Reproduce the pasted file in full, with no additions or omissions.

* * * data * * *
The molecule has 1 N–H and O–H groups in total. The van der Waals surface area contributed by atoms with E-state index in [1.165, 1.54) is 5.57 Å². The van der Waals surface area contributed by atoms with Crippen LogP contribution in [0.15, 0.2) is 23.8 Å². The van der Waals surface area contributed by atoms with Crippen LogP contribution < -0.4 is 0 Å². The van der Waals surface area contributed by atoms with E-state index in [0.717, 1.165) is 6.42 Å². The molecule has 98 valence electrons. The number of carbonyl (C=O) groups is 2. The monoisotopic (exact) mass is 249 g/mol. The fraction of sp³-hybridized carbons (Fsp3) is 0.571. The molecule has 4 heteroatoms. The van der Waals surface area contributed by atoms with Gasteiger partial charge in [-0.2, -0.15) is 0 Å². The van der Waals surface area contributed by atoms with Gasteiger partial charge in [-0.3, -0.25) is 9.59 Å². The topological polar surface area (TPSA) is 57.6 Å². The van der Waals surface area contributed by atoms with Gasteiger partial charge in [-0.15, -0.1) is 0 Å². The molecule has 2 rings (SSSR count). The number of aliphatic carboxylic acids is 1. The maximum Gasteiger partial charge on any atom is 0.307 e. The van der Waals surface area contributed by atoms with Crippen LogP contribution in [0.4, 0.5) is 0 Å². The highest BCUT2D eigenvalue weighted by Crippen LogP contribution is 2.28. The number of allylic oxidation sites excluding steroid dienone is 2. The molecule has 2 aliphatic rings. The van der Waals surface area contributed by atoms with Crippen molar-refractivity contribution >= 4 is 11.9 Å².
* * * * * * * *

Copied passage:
The molecule has 1 N–H and O–H groups in total. The van der Waals surface area contributed by atoms with E-state index in [1.165, 1.54) is 5.57 Å². The van der Waals surface area contributed by atoms with Crippen LogP contribution in [0.15, 0.2) is 23.8 Å². The van der Waals surface area contributed by atoms with Crippen LogP contribution < -0.4 is 0 Å². The van der Waals surface area contributed by atoms with E-state index in [0.717, 1.165) is 6.42 Å². The molecule has 98 valence electrons. The number of carbonyl (C=O) groups is 2. The monoisotopic (exact) mass is 249 g/mol. The fraction of sp³-hybridized carbons (Fsp3) is 0.571. The molecule has 4 heteroatoms. The van der Waals surface area contributed by atoms with Gasteiger partial charge in [-0.2, -0.15) is 0 Å². The van der Waals surface area contributed by atoms with Gasteiger partial charge in [-0.3, -0.25) is 9.59 Å². The topological polar surface area (TPSA) is 57.6 Å². The van der Waals surface area contributed by atoms with Gasteiger partial charge in [-0.15, -0.1) is 0 Å². The molecule has 2 rings (SSSR count). The number of aliphatic carboxylic acids is 1. The maximum Gasteiger partial charge on any atom is 0.307 e. The van der Waals surface area contributed by atoms with Crippen LogP contribution in [0.4, 0.5) is 0 Å². The highest BCUT2D eigenvalue weighted by Crippen LogP contribution is 2.28. The number of allylic oxidation sites excluding steroid dienone is 2. The molecule has 2 aliphatic rings. The van der Waals surface area contributed by atoms with Crippen molar-refractivity contribution >= 4 is 11.9 Å².